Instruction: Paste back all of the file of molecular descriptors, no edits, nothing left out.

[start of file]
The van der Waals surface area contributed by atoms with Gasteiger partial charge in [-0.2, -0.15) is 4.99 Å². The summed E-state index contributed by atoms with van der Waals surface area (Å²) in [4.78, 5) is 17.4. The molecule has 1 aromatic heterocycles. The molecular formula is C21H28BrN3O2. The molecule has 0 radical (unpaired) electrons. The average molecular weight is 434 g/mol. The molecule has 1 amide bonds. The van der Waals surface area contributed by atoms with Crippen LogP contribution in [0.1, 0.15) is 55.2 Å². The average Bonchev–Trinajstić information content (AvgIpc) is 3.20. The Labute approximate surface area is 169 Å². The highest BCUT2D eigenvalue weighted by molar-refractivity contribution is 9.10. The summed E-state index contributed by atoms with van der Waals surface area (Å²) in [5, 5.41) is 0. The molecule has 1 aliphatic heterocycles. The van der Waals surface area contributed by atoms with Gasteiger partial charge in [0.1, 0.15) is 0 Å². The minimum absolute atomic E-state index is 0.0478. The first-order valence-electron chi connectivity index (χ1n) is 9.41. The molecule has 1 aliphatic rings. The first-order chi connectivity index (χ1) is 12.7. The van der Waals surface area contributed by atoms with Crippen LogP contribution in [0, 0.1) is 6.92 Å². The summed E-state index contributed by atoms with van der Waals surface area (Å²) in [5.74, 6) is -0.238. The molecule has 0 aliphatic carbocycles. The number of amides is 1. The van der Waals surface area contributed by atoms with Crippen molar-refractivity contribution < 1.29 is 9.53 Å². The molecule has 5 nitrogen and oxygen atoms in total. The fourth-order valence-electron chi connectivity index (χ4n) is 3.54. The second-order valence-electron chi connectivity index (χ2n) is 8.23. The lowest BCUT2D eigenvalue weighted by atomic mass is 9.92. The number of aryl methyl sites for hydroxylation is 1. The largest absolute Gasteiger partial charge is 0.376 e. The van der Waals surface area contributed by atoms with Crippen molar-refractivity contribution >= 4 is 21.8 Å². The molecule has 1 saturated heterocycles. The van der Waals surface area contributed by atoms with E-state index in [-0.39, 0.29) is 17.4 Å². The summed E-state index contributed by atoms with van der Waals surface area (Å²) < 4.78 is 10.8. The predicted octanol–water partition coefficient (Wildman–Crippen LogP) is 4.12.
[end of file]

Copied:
The van der Waals surface area contributed by atoms with Gasteiger partial charge in [-0.2, -0.15) is 4.99 Å². The summed E-state index contributed by atoms with van der Waals surface area (Å²) in [4.78, 5) is 17.4. The molecule has 1 aromatic heterocycles. The molecular formula is C21H28BrN3O2. The molecule has 0 radical (unpaired) electrons. The average molecular weight is 434 g/mol. The molecule has 1 amide bonds. The van der Waals surface area contributed by atoms with Crippen LogP contribution in [0.1, 0.15) is 55.2 Å². The average Bonchev–Trinajstić information content (AvgIpc) is 3.20. The Labute approximate surface area is 169 Å². The highest BCUT2D eigenvalue weighted by molar-refractivity contribution is 9.10. The summed E-state index contributed by atoms with van der Waals surface area (Å²) in [5, 5.41) is 0. The molecule has 1 aliphatic heterocycles. The van der Waals surface area contributed by atoms with Gasteiger partial charge in [0.1, 0.15) is 0 Å². The minimum absolute atomic E-state index is 0.0478. The first-order valence-electron chi connectivity index (χ1n) is 9.41. The molecule has 1 aliphatic rings. The first-order chi connectivity index (χ1) is 12.7. The van der Waals surface area contributed by atoms with Crippen LogP contribution in [0, 0.1) is 6.92 Å². The summed E-state index contributed by atoms with van der Waals surface area (Å²) in [5.74, 6) is -0.238. The molecule has 0 aliphatic carbocycles. The number of amides is 1. The van der Waals surface area contributed by atoms with Crippen molar-refractivity contribution < 1.29 is 9.53 Å². The molecule has 5 nitrogen and oxygen atoms in total. The fourth-order valence-electron chi connectivity index (χ4n) is 3.54. The second-order valence-electron chi connectivity index (χ2n) is 8.23. The lowest BCUT2D eigenvalue weighted by atomic mass is 9.92. The number of aryl methyl sites for hydroxylation is 1. The largest absolute Gasteiger partial charge is 0.376 e. The van der Waals surface area contributed by atoms with Crippen molar-refractivity contribution >= 4 is 21.8 Å². The molecule has 1 saturated heterocycles. The van der Waals surface area contributed by atoms with E-state index in [-0.39, 0.29) is 17.4 Å². The summed E-state index contributed by atoms with van der Waals surface area (Å²) < 4.78 is 10.8. The predicted octanol–water partition coefficient (Wildman–Crippen LogP) is 4.12.